Riding high on a five-game winning streak, the Celtics have found success over the past two weeks, success that starts and ends with their All-Star point guard, Kyrie Irving.
Monday night's 108-94 win over the Spurs was just another example of how much Irving can impact a game on both ends of the floor. Finishing with a game-high plus-25 player rating, Irving continues to prove why he's the Celtics' most important player.
With seven games under his belt, he has found ways to get the best out of his youngsters while providing productive offense in spurts that have made all the difference in the win column. His eight points in the opening three minutes of the third quarter Monday led to a double-digit lead that the Spurs never came back from. This performance was followed by another second half offensive eruption out of Irving, who poured in nine of the Celtics' last 10 points in Miami to top off the Heat last Saturday.
In a system that's predicated on ball movement over isolation scoring, Irving is buying into Stevens' system and it's already paid dividends. That is if you're paying attention to the games.
If you glance at Irving's assist column in the box score, you won't be wowed by his six dimes and look at his mini scoring outbursts as his only contribution to the Stevens' offense. However, in-game observations tell a different story. Irving is a magnetic force for opponent's defensive coverage but his knack for facilitating the Celtics' ball rotations while he's constantly moving away from the ball has caused fits.
It's paying off for guys like Jaylen Brown (18 points on 6-of-11 from the field) and Al Horford (14 points on 7-of-11) -- both are getting a lot more open looks and plenty of space thanks to their new starting point guard, who reflected on the adjustments he's made this year.
"I felt like I had to adjust, that was probably the biggest thing coming in [to Boston] and even playing pick up with those guys in the beginning -- they have a team-oriented at all times vibe and culture here and I've had to adjust my individual talent to the greater good of the group," Irving explained. "I feel like that has been going a lot better than even I expected because of the guys that we have in this locker room -- they make it a lot easier for me to adjust myself."The adjustments started on the offensive end but that's not where they end. The Irving effect has trickled over to the defensive end -- where he's averaging 2.4 steals on the season and one block in each of his last three games -- and it hasn't gone unnoticed by his head coach.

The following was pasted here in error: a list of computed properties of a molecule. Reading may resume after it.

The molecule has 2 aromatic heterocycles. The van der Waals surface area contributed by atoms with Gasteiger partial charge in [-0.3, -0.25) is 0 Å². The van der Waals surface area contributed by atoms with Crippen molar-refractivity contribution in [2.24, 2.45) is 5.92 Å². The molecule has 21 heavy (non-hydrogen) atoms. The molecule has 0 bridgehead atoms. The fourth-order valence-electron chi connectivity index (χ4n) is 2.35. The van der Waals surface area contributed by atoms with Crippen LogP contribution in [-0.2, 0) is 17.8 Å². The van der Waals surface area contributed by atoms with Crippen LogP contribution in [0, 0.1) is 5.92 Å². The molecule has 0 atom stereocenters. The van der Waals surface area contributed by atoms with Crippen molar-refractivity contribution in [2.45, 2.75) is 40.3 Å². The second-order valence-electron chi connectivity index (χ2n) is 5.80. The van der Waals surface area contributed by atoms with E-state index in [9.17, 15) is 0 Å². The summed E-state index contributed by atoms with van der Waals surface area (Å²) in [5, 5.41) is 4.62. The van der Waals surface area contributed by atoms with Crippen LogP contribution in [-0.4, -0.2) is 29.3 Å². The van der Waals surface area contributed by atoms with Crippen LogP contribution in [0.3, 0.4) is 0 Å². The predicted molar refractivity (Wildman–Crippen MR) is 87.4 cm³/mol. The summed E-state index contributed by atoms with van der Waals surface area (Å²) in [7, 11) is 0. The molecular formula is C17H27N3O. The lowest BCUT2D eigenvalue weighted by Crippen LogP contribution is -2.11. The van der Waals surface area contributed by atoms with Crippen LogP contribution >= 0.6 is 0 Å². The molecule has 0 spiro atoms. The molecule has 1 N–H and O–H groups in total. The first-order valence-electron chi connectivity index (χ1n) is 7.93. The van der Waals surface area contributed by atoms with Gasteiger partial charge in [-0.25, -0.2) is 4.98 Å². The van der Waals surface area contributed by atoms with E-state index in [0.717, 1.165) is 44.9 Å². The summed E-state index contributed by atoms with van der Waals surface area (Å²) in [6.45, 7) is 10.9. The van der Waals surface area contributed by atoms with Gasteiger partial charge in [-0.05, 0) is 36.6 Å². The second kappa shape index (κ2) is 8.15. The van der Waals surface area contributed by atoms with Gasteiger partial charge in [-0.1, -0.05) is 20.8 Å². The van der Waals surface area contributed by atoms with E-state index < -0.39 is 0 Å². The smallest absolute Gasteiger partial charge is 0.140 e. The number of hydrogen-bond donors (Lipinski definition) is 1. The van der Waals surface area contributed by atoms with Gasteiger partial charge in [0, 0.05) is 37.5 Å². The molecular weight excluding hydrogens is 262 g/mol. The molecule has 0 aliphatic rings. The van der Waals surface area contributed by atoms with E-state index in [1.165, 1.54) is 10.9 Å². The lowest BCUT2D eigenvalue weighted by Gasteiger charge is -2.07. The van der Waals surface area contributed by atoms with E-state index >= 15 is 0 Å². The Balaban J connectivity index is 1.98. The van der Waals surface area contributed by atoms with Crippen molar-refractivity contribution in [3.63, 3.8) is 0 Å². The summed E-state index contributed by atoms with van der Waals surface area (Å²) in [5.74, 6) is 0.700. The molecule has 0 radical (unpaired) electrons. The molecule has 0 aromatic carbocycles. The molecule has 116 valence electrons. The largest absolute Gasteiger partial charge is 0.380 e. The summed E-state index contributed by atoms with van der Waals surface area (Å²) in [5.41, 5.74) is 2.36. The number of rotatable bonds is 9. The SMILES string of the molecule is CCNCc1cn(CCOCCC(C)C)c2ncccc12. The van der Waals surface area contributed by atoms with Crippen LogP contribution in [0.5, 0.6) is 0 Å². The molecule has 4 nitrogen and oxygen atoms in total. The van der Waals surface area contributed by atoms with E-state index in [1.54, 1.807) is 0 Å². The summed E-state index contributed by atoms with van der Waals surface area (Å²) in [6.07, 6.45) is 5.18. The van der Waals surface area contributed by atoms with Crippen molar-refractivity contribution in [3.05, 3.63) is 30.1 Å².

"He's playing both ends of the floor really well, and when you're guarding all those high screens in the NBA, that's not easy," Stevens explained. "He's doing a good job of knowing when to peel back and switch. He's doing a good job of chasing when he needs to chase, he stays in plays, he gets his hands on balls; he got a couple more balls tonight. I think we can continue to get better at finding him on offense and figuring out what our spots are for him, but you can tell he's getting more comfortable every time he takes the floor."The Celtics are currently one of the best defensive teams in the league -- second in fewest points allowed (94.9) with the second-best defensive efficiency (0.951) rating.
Sitting atop of the Eastern Conference (5-2), the Celtics have looked better than most would have anticipated in the late hours of Oct. 17. The loss of Gordon Hayward left many wondering if the Irving-Horford duo, along with Brown and rookie Jayson Tatum would be enough to push Boston into the upper echelon of the east but very few could have predicted what has transpired in the opening weeks of the 2017-18 campaign.
The Celtics are rolling and the Cavaliers look awful. In the midst of a 3-4 start, Cleveland found themselves on the wrong end of three blowout losses, including one to the lowly Magic (114-93) and the most recently against Knicks (114-95).
Fittingly so, Irving embracing his newfound culture has pushed his team ahead of the Cavaliers -- something Celtics fans hope will be the case after the next 75 games.
Photo used is courtesy of Getty Images
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